Why I Must Stay Well

Reading Time: 7 mins

Finding Meaning in Recovery

Another week is drawing to a close, and it’s been a bit of a tough one. The come-down from the heady successes of last week has begun in earnest, and my mood has swung between numb and restless.

As I said in last Sunday’s post (which you can read here), my mind tends to counter success or happiness with self-loathing and despair. In truth – and on paper – this week hasn’t been terrible.

My manager was happy with what I’d done in her absence and has invited me to step-up again in the future; my team continues to see me as someone worthy of respect, and I accomplished my goal of re-reading The Hobbit.

All of this has done nothing to set my mind at ease. I’ve been agitated and anxious, unable to take my mind off the overwhelming feeling of doom. On more than one occasion, I’ve reached panic-point at my desk, frantically going over my to-do list, convinced I should be doing more and that I’ve forgotten something.

My therapist asked me what these frantic, fearful feelings would say if they had words. I gave him two words: “Something’s Coming…”

There are many things that I’m afraid of – I’m scared of clowns, for instance, or finding out that I’m some kind of lying fraud, and my triumphs have been nothing but luck (Imposter Syndrome is an odd thing, but 100% real).

Most of all, though, I’m scared of getting sick again. I’m terrified of being plunged into the hole of acute Psychosis and – this time – not being able to claw my way out.

Something’s Coming…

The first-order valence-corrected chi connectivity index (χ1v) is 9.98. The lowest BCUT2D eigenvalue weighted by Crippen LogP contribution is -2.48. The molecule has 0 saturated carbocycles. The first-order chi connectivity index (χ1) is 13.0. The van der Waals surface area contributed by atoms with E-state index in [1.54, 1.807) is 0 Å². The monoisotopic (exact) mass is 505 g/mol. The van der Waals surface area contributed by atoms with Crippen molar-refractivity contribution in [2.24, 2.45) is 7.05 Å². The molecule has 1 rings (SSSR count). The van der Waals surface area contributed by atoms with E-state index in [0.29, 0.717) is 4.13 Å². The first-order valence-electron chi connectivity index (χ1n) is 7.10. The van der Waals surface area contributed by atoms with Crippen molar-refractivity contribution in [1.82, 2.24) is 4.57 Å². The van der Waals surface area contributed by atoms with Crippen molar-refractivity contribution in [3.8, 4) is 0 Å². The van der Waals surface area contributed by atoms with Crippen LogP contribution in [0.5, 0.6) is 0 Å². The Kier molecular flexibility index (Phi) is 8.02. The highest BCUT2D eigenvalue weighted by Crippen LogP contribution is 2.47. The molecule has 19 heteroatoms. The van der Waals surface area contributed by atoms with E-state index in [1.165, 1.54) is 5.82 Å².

I’ve not had a significant breakdown in over two years, and I have gained more awareness of the things that set me off and how to combat them, but that fear is always there no matter how well I feel.

Getting sick is always the first thing on my mind when I get this doom-feeling, as it was one of the signs that I was slipping. I’m better at coping with it now, but I know there is always a risk that I can fall down the hole again.

Throughout this week, I’ve found myself repeating a mantra that has seldom worked but brought me comfort all the same: I must stay well.

The Importance of Staying Well

I cannot go back to that awful place in my head or let the ugly side of my brain take control and turn everything I love into something to fear. I have come too far, done too much work, and seen too many glimpses of happiness to let the nightmare creep up and steal me away again. I’ve got to take steps to prevent it.

This post is one of those steps – a list of reasons to stay well. It might sound a bit wishy-washy and a bit like a gratitude list (which I hate doing), but I thrive when I find meaning in things. If I feel like I have no purpose, then despair follows, and that’s another path to illness.

Finding my meaning, my purpose, my identity – it feels like finding my core. Listing the reasons I have to stay well helps me to see the good in my life. It reminds me that this feeling of fear and desperation will pass and that it’s worth being here on this planet with enough presence of mind to engage with it.

It sounds cliché, but it reminds me that life can be beautiful. So, on that note, here is my list:

My Husband

I’m not the only owner of my life. There are people around me that would also suffer if I fell into the hole. Chiefly, my husband. For one reason or another, he loves me. I may not always be able to see why, but I can see that he does.

My illness has hurt him so much. It’s brought him stress and pain and despair. I know this isn’t my fault, but I still feel guilty and ashamed. I made a vow to be always what he needed me to be. He needs me to stay well.